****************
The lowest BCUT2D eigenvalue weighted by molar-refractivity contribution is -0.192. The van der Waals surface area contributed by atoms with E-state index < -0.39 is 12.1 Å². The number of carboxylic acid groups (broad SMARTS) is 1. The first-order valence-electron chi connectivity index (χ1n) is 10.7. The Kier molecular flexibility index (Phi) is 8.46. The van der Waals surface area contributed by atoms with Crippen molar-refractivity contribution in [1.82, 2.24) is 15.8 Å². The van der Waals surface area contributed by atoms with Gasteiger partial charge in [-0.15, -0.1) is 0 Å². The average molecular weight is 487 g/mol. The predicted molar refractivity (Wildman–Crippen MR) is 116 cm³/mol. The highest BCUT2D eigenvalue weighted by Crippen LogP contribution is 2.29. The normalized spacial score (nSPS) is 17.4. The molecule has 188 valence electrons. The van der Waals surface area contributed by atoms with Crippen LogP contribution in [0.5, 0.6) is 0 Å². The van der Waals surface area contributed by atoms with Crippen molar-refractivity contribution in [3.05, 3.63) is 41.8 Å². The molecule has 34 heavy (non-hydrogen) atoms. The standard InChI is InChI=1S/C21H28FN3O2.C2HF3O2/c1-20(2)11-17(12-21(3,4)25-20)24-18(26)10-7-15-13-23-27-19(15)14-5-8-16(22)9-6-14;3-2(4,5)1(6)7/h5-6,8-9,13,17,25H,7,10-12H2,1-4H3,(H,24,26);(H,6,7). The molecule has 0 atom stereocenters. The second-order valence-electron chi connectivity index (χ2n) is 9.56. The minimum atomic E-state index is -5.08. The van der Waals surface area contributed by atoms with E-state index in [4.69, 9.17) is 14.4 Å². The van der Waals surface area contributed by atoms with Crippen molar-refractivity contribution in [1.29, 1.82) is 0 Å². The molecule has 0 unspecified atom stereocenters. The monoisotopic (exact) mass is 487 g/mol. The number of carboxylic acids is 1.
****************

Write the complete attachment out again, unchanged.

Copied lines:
The lowest BCUT2D eigenvalue weighted by molar-refractivity contribution is -0.192. The van der Waals surface area contributed by atoms with E-state index < -0.39 is 12.1 Å². The number of carboxylic acid groups (broad SMARTS) is 1. The first-order valence-electron chi connectivity index (χ1n) is 10.7. The Kier molecular flexibility index (Phi) is 8.46. The van der Waals surface area contributed by atoms with Crippen molar-refractivity contribution in [1.82, 2.24) is 15.8 Å². The van der Waals surface area contributed by atoms with Gasteiger partial charge in [-0.15, -0.1) is 0 Å². The average molecular weight is 487 g/mol. The predicted molar refractivity (Wildman–Crippen MR) is 116 cm³/mol. The highest BCUT2D eigenvalue weighted by Crippen LogP contribution is 2.29. The normalized spacial score (nSPS) is 17.4. The molecule has 188 valence electrons. The van der Waals surface area contributed by atoms with Crippen LogP contribution in [0.5, 0.6) is 0 Å². The van der Waals surface area contributed by atoms with Crippen molar-refractivity contribution in [3.05, 3.63) is 41.8 Å². The molecule has 34 heavy (non-hydrogen) atoms. The standard InChI is InChI=1S/C21H28FN3O2.C2HF3O2/c1-20(2)11-17(12-21(3,4)25-20)24-18(26)10-7-15-13-23-27-19(15)14-5-8-16(22)9-6-14;3-2(4,5)1(6)7/h5-6,8-9,13,17,25H,7,10-12H2,1-4H3,(H,24,26);(H,6,7). The molecule has 0 atom stereocenters. The second-order valence-electron chi connectivity index (χ2n) is 9.56. The minimum atomic E-state index is -5.08. The van der Waals surface area contributed by atoms with E-state index in [4.69, 9.17) is 14.4 Å². The van der Waals surface area contributed by atoms with Crippen molar-refractivity contribution in [1.29, 1.82) is 0 Å². The molecule has 0 unspecified atom stereocenters. The monoisotopic (exact) mass is 487 g/mol. The number of carboxylic acids is 1.